The Queen has declared war on plastic, banning straws and bottles from the Royal estates.
Buckingham Palace outlined new waste plans and said there was a 'strong desire to tackle the issue' at the highest levels of the Royal household.
It is thought that the Queen became personally interested in the problem of plastic after working with Sir David Attenborough on a conservation documentary dealing with wildlife in the Commonwealth.
The pair, who are both 91, were filmed laughing and joking together during the programme which discussed plants to create a network of national forested parks across the 52 countries of the Commonwealth.
The new measures include gradually phasing out plastic straws in public cafes and banning them altogether in staff dining rooms.
Internal caterers at Buckingham Palace, Windsor Castle, and the Palace of Holyroodhouse in Edinburgh will now only be allowed to use china plates and glasses, or recyclable paper cups.
Takeaway food items in the Royal Collection cafes must also now be made of compostable or biodegradable packaging.
"Across the organisation, the Royal Household is committed to reducing its environmental impact," said a spokesman for Buckingham Palace.
"As part of that, we have taken a number of practical steps to cut back on the use of plastics. At all levels, there's a strong desire to tackle this issue."
As well as the Queen's interest, The Prince of Wales also regularly speaks about the damage to the oceans caused by dumped plastic and recently warned that the world was facing a 'escalating ecological and human disaster' from refuse in the seas.
Last year he joined forces with yachtswoman Dame Ellen MacArthur to offer a multi-million cash sum for ideas which can keep it out of the ocean and earlier this month met with Marks & Spencer, Waitrose, PepsiCo UK, scientists and environmentalists to discuss how to tackle the issue.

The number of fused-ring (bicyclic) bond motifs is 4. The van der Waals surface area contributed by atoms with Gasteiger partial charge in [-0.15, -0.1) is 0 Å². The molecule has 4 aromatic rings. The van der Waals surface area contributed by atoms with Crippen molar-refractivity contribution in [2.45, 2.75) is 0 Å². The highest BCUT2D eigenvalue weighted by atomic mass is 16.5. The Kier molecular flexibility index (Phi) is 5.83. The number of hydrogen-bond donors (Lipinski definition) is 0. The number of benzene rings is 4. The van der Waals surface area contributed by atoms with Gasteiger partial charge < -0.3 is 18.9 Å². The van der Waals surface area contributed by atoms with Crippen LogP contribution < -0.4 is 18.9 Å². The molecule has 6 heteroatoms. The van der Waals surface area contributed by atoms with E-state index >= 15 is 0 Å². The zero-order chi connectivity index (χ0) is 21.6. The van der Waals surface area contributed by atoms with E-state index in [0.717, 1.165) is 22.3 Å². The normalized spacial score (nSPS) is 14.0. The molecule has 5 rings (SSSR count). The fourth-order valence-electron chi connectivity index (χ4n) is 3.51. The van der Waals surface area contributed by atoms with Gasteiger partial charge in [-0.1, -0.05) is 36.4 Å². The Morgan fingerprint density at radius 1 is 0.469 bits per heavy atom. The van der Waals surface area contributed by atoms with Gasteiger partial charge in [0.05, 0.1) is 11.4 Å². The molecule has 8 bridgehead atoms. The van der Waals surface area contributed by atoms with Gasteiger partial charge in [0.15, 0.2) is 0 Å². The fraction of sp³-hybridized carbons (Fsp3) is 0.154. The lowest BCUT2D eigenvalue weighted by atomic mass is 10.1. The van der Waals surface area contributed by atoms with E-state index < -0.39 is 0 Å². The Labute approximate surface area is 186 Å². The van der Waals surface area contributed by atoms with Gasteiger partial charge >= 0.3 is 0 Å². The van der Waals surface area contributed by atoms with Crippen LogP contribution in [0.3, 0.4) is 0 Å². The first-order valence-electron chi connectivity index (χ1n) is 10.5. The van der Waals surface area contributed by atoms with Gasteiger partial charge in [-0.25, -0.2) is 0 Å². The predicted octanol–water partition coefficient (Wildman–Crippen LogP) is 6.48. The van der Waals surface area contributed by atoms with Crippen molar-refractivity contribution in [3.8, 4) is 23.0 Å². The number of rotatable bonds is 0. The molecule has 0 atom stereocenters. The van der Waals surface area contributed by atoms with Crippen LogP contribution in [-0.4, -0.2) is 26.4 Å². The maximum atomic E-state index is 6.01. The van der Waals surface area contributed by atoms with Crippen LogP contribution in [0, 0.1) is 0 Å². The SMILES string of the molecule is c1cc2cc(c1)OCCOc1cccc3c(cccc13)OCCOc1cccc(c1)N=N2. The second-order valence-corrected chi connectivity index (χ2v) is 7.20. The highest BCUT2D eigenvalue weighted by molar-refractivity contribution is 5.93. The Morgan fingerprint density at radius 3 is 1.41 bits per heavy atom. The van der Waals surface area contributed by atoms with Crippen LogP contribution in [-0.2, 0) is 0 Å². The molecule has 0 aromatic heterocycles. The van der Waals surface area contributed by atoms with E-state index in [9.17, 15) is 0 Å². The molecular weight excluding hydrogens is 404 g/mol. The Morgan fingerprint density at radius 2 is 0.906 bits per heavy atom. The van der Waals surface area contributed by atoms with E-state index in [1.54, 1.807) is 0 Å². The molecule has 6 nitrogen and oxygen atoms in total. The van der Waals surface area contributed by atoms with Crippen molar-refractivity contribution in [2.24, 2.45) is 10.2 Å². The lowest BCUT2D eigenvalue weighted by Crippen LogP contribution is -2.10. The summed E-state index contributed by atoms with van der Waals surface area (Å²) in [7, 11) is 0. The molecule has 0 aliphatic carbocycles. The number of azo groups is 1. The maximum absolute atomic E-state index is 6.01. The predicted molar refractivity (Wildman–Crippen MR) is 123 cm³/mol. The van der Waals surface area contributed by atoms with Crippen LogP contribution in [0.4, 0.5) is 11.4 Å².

Most plastic packaging items are used only once before being discarded, often ending up polluting the environment.
For example, Britons use 7.7bn single-use plastic water bottles a year and fewer than half are recycled, meaning that 16 million bottles are binned every day in Britain.
Each year more than 300 million tons of plastic are produced globally, and 10 per cent will end up in the sea. It is estimated that there is now a 1:2 ratio of plastic to plankton and, left unchecked, plastic will outweigh fish by 2050.
As well as causing a problem for marine animals, who cannot digest plastic. chemicals leach into the water, and it has been shown that even humans who eat seafood ingest 11,000 pieces of microplastic each year.
Sir David also made the case against plastic in the ocean in the recent series Blue Planet II.
Julian Kirby, campaigner at Friends of the Earth, said: "Blue Planet's reach now extends to the Royal households which shows how much momentum is building behind the war on plastic pollution.
"From small-holdings to Sandringham, everyone is sick of this problem and wants it fixed.
"Ultimate responsibility remains with manufacturers and government to stop this senseless harm to our environment, with its resultant devastation to wildlife."
Buckingham Palace is currently undergoing a 10 year, £369 million, refurbishment programme which will make the royal residence far more green as well as replacing electrical cabling and heating systems which have not been updated since shortly after the Second World War.
As part of the scheme to improve energy efficiency by 40 per cent, solar panels are being placed on the roof and an anaerobic digestion unito to generate biogas from good and organic waste.
The palace is also considering solar thermal panels, ground source heat pumps, electrical heating, and fuel cells and estimates that the refit will save 554 tons of carbon each year.
Companies applying for Royal Warrants must also now prove they are not polluting the planet.